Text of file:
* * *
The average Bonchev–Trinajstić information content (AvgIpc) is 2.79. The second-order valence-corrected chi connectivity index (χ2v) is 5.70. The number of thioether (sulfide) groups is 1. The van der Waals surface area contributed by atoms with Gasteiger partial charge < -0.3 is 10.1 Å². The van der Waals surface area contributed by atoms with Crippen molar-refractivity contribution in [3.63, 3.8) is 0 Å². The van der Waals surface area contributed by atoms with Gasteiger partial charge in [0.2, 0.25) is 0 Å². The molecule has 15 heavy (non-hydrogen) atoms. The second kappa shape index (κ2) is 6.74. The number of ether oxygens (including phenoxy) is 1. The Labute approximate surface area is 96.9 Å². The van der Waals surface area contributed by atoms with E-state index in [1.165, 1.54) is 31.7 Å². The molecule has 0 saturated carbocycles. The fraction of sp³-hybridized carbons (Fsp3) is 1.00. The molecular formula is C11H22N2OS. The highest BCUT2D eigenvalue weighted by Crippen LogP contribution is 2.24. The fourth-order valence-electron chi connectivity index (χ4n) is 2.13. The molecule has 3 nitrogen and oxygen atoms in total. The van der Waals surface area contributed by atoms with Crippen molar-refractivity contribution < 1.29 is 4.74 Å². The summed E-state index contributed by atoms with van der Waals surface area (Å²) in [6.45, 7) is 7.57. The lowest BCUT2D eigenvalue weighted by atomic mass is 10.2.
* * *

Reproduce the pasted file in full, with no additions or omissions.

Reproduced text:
The average Bonchev–Trinajstić information content (AvgIpc) is 2.79. The second-order valence-corrected chi connectivity index (χ2v) is 5.70. The number of thioether (sulfide) groups is 1. The van der Waals surface area contributed by atoms with Gasteiger partial charge < -0.3 is 10.1 Å². The van der Waals surface area contributed by atoms with Crippen molar-refractivity contribution in [3.63, 3.8) is 0 Å². The van der Waals surface area contributed by atoms with Gasteiger partial charge in [0.2, 0.25) is 0 Å². The molecule has 15 heavy (non-hydrogen) atoms. The second kappa shape index (κ2) is 6.74. The number of ether oxygens (including phenoxy) is 1. The Labute approximate surface area is 96.9 Å². The van der Waals surface area contributed by atoms with E-state index in [1.165, 1.54) is 31.7 Å². The molecule has 0 saturated carbocycles. The fraction of sp³-hybridized carbons (Fsp3) is 1.00. The molecular formula is C11H22N2OS. The highest BCUT2D eigenvalue weighted by Crippen LogP contribution is 2.24. The fourth-order valence-electron chi connectivity index (χ4n) is 2.13. The molecule has 3 nitrogen and oxygen atoms in total. The van der Waals surface area contributed by atoms with Crippen molar-refractivity contribution < 1.29 is 4.74 Å². The summed E-state index contributed by atoms with van der Waals surface area (Å²) in [6.45, 7) is 7.57. The lowest BCUT2D eigenvalue weighted by atomic mass is 10.2.